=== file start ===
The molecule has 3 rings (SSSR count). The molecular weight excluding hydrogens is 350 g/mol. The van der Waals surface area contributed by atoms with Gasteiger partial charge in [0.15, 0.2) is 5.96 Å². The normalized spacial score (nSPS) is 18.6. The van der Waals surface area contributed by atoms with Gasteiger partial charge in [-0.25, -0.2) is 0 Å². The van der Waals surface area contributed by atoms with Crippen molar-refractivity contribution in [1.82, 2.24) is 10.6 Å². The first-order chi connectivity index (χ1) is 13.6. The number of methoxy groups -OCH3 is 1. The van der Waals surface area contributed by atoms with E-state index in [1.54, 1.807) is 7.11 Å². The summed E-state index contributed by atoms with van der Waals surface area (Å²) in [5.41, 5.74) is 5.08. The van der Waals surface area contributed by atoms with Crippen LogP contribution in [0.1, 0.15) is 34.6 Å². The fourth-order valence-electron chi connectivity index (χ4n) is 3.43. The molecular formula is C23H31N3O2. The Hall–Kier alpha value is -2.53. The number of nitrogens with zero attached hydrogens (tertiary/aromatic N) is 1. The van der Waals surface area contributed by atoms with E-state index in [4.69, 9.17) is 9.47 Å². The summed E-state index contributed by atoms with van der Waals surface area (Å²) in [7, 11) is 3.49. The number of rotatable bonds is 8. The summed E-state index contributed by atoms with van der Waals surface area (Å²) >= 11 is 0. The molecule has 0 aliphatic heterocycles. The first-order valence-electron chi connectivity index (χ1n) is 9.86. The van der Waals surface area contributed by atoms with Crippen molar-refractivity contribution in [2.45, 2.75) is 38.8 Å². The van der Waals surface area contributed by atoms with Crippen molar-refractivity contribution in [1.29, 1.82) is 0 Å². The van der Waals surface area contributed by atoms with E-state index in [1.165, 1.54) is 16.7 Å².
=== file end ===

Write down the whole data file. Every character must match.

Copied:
The molecule has 3 rings (SSSR count). The molecular weight excluding hydrogens is 350 g/mol. The van der Waals surface area contributed by atoms with Gasteiger partial charge in [0.15, 0.2) is 5.96 Å². The normalized spacial score (nSPS) is 18.6. The van der Waals surface area contributed by atoms with Gasteiger partial charge in [-0.25, -0.2) is 0 Å². The van der Waals surface area contributed by atoms with Crippen molar-refractivity contribution in [1.82, 2.24) is 10.6 Å². The first-order chi connectivity index (χ1) is 13.6. The number of methoxy groups -OCH3 is 1. The van der Waals surface area contributed by atoms with E-state index in [1.54, 1.807) is 7.11 Å². The summed E-state index contributed by atoms with van der Waals surface area (Å²) in [5.41, 5.74) is 5.08. The van der Waals surface area contributed by atoms with Crippen LogP contribution in [0.1, 0.15) is 34.6 Å². The fourth-order valence-electron chi connectivity index (χ4n) is 3.43. The molecular formula is C23H31N3O2. The Hall–Kier alpha value is -2.53. The number of nitrogens with zero attached hydrogens (tertiary/aromatic N) is 1. The van der Waals surface area contributed by atoms with E-state index in [4.69, 9.17) is 9.47 Å². The summed E-state index contributed by atoms with van der Waals surface area (Å²) in [7, 11) is 3.49. The number of rotatable bonds is 8. The summed E-state index contributed by atoms with van der Waals surface area (Å²) >= 11 is 0. The molecule has 0 aliphatic heterocycles. The first-order valence-electron chi connectivity index (χ1n) is 9.86. The van der Waals surface area contributed by atoms with Crippen molar-refractivity contribution in [2.45, 2.75) is 38.8 Å². The van der Waals surface area contributed by atoms with Crippen molar-refractivity contribution in [1.29, 1.82) is 0 Å². The van der Waals surface area contributed by atoms with E-state index in [1.165, 1.54) is 16.7 Å².